• Commented on Social architecture and the house of tomorrow
    whitroth @ 1166: I really don't understand the paywall complaints about the WaPo. I read any number of stories from them in a month... which I get to from links on google news*. Note that I'm reading in firefox, with...
  • Commented on Social architecture and the house of tomorrow
    _Moz_ @ 1153: "all the good, easy wars have already been used up" I also disagree that a "good war" is even possible in today's world, except perhaps a war of resistance against US hegemony (or one of its satellites)....
  • Commented on Social architecture and the house of tomorrow
    Greg Tingey @ 1098: Or more likely - does not care ... at all.Which may be even more worrying. Never say the U.S. military doesn't care. They do; if only because they know they're the ones who are gonna' do...
  • Commented on Social architecture and the house of tomorrow
    Elderly Cynic @ 1097: Nor do I. It's a common 'defence' by the USA and UK authorities when they were deliberately (sic) over-aggressive or negligent, innocent people get harmed, and there is a serious public or media backlash. It's rare...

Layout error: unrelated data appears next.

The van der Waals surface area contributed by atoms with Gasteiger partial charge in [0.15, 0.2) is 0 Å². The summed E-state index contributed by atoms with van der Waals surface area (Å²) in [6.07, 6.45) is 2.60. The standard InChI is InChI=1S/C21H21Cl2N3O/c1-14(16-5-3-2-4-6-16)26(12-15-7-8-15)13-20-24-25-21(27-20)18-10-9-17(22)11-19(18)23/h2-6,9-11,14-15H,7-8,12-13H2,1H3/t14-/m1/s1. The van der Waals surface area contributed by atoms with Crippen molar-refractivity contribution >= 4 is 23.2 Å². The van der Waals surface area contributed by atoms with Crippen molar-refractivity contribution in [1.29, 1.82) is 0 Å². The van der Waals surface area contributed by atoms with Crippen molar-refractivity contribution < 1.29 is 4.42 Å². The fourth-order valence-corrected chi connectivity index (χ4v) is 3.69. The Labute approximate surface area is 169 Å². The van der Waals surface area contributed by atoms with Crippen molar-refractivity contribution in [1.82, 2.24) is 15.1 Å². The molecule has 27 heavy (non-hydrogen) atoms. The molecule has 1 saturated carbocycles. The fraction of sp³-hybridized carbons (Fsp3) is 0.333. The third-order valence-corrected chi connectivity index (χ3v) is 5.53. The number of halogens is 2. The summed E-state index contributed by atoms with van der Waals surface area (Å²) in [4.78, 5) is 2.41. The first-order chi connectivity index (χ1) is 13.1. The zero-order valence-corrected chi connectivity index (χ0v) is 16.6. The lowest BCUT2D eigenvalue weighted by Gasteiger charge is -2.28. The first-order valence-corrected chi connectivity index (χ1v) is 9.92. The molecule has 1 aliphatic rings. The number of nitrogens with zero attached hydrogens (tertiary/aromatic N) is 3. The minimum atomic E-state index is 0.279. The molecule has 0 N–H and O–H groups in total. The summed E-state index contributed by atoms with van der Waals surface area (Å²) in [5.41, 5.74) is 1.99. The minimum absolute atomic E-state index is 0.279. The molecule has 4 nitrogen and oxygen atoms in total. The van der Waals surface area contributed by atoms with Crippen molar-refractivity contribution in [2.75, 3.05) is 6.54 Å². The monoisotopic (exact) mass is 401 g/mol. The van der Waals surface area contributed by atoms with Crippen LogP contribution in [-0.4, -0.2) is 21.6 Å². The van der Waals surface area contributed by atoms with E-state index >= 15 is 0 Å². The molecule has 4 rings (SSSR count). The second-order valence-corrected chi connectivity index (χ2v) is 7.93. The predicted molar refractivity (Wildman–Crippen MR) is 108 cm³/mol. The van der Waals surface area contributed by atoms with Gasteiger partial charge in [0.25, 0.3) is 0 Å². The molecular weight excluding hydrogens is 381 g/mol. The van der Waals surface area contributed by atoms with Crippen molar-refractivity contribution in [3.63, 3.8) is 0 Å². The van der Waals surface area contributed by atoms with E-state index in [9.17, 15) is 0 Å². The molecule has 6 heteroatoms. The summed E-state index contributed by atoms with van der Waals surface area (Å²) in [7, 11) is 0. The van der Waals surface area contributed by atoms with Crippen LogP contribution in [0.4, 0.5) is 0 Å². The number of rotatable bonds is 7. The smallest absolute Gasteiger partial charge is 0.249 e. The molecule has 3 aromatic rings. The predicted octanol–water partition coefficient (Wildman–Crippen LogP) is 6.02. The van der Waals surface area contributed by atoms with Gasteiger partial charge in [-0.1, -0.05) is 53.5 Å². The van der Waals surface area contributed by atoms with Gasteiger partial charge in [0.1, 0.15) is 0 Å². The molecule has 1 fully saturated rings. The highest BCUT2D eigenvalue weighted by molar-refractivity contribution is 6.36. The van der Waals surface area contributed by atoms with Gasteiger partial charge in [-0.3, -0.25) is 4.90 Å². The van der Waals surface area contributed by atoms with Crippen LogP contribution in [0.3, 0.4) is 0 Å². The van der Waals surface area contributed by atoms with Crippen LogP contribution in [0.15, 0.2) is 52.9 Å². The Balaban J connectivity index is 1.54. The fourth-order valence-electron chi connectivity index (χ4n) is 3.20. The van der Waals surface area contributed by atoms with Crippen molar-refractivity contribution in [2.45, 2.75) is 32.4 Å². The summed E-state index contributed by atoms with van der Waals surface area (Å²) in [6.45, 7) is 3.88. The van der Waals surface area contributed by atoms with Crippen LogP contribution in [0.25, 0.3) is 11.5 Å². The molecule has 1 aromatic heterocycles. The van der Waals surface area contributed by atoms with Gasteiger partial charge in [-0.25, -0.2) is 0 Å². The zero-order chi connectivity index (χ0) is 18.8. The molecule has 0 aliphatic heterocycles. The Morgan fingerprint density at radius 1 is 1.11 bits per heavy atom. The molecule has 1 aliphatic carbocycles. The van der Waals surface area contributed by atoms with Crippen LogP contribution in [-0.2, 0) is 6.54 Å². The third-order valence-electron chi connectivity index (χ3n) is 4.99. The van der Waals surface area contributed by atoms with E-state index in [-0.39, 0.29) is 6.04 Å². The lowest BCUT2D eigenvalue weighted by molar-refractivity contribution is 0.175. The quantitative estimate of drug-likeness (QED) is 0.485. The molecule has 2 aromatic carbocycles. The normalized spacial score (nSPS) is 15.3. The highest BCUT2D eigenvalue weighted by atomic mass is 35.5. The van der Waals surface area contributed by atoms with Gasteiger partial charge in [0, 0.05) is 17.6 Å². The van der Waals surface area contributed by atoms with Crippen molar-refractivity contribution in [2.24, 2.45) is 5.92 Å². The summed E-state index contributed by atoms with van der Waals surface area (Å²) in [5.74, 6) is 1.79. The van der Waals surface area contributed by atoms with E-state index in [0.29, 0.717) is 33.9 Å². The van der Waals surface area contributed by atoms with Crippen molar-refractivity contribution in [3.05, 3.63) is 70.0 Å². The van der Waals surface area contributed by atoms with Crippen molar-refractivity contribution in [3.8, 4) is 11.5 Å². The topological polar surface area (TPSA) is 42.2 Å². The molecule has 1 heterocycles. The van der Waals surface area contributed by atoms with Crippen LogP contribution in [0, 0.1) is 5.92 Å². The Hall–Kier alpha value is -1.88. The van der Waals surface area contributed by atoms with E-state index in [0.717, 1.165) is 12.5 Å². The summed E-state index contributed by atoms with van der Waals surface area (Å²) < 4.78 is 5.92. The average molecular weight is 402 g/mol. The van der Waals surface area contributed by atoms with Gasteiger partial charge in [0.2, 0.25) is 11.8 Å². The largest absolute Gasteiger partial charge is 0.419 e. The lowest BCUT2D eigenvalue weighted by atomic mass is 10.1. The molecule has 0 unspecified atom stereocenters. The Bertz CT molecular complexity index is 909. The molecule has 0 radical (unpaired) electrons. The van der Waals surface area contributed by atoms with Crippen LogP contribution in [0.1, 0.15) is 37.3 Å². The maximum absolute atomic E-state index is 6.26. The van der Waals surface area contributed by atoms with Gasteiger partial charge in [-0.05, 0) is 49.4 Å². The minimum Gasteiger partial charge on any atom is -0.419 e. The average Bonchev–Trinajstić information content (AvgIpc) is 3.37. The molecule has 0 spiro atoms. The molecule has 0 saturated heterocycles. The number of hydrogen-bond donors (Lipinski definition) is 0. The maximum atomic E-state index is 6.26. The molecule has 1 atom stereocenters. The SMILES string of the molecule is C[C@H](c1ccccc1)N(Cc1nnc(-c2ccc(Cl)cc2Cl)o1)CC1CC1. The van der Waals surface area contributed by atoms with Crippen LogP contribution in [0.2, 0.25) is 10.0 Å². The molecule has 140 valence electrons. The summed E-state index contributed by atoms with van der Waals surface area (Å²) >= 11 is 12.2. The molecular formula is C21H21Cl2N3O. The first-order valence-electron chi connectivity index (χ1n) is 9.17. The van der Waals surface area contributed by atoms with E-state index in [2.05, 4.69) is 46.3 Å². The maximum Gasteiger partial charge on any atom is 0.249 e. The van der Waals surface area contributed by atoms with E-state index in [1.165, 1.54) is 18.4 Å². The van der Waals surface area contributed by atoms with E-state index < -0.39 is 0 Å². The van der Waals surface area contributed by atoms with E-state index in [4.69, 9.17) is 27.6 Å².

• Commented on Social architecture and the house of tomorrow
    Heteromeles @ 1077: More to the point, this also sets up a legal strategy for attacking these laws, not just on the grounds that they rob women of power, but that they override the Constitution's requirement to have a single...
  • Commented on Social architecture and the house of tomorrow
    _Moz_ @ 1069: Aren't there states that prosecute (some) women who have miscarriages for crimes against the person? I'm pretty sure either Illinois or Michigan put a woman on trial for murder when she had a miscarriage after a suicide...
  • Commented on Social architecture and the house of tomorrow
    Heteromeles @ 1064: inspiration for the day. There's an interesting topic for the SF writers in the crowd: this perspective essay in the WaPo: If a fetus is a person, it should get child support, due process and citizenship. I...
  • Commented on CMAP #16: Book Title Blues